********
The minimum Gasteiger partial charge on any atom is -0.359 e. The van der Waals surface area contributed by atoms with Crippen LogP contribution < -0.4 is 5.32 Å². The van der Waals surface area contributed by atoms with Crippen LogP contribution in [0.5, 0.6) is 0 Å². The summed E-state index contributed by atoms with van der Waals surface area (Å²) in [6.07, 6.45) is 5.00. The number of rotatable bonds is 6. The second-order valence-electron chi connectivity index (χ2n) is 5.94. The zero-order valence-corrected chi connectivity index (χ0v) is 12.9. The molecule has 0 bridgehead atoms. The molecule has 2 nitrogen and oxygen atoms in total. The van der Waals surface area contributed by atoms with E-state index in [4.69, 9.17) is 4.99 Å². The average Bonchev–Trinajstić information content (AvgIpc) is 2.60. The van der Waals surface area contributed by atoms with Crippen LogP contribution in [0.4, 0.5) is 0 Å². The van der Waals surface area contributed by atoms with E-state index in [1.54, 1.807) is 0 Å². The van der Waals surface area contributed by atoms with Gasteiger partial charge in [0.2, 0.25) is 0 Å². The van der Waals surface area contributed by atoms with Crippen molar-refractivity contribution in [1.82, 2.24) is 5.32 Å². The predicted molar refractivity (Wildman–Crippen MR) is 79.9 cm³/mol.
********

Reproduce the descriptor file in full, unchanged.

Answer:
The minimum Gasteiger partial charge on any atom is -0.359 e. The van der Waals surface area contributed by atoms with Crippen LogP contribution < -0.4 is 5.32 Å². The van der Waals surface area contributed by atoms with Crippen LogP contribution in [0.5, 0.6) is 0 Å². The summed E-state index contributed by atoms with van der Waals surface area (Å²) in [6.07, 6.45) is 5.00. The number of rotatable bonds is 6. The second-order valence-electron chi connectivity index (χ2n) is 5.94. The zero-order valence-corrected chi connectivity index (χ0v) is 12.9. The molecule has 0 bridgehead atoms. The molecule has 2 nitrogen and oxygen atoms in total. The van der Waals surface area contributed by atoms with E-state index in [4.69, 9.17) is 4.99 Å². The average Bonchev–Trinajstić information content (AvgIpc) is 2.60. The van der Waals surface area contributed by atoms with Crippen LogP contribution in [0.4, 0.5) is 0 Å². The van der Waals surface area contributed by atoms with E-state index in [1.54, 1.807) is 0 Å². The van der Waals surface area contributed by atoms with Gasteiger partial charge in [0.2, 0.25) is 0 Å². The van der Waals surface area contributed by atoms with Crippen molar-refractivity contribution in [1.82, 2.24) is 5.32 Å². The predicted molar refractivity (Wildman–Crippen MR) is 79.9 cm³/mol.